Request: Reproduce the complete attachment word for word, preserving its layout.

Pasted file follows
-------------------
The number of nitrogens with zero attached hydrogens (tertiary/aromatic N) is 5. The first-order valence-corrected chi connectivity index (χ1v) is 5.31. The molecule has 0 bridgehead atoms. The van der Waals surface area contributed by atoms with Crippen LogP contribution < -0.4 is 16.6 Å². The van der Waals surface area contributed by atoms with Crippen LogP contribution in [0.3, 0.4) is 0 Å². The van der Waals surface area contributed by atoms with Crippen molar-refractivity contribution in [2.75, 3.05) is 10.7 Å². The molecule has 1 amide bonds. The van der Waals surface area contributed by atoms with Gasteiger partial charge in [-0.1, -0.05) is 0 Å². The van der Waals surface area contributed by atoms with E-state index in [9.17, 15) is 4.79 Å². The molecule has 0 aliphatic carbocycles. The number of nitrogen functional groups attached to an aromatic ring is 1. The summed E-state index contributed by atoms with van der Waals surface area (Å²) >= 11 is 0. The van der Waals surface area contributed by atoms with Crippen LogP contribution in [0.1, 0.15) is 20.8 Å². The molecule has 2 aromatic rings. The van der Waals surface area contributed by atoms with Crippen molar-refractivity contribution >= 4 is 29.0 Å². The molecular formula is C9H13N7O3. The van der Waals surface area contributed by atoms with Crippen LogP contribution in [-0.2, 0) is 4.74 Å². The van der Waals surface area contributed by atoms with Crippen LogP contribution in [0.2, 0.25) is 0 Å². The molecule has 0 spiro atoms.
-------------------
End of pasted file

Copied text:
The number of nitrogens with zero attached hydrogens (tertiary/aromatic N) is 5. The first-order valence-corrected chi connectivity index (χ1v) is 5.31. The molecule has 0 bridgehead atoms. The van der Waals surface area contributed by atoms with Crippen LogP contribution < -0.4 is 16.6 Å². The van der Waals surface area contributed by atoms with Crippen LogP contribution in [0.3, 0.4) is 0 Å². The van der Waals surface area contributed by atoms with Crippen molar-refractivity contribution in [2.75, 3.05) is 10.7 Å². The molecule has 1 amide bonds. The van der Waals surface area contributed by atoms with Gasteiger partial charge in [-0.1, -0.05) is 0 Å². The van der Waals surface area contributed by atoms with E-state index in [9.17, 15) is 4.79 Å². The molecule has 0 aliphatic carbocycles. The number of nitrogen functional groups attached to an aromatic ring is 1. The summed E-state index contributed by atoms with van der Waals surface area (Å²) >= 11 is 0. The van der Waals surface area contributed by atoms with Crippen LogP contribution in [0.1, 0.15) is 20.8 Å². The molecule has 2 aromatic rings. The van der Waals surface area contributed by atoms with Crippen molar-refractivity contribution >= 4 is 29.0 Å². The molecular formula is C9H13N7O3. The van der Waals surface area contributed by atoms with Crippen LogP contribution in [-0.2, 0) is 4.74 Å². The van der Waals surface area contributed by atoms with Crippen LogP contribution in [0.2, 0.25) is 0 Å². The molecule has 0 spiro atoms.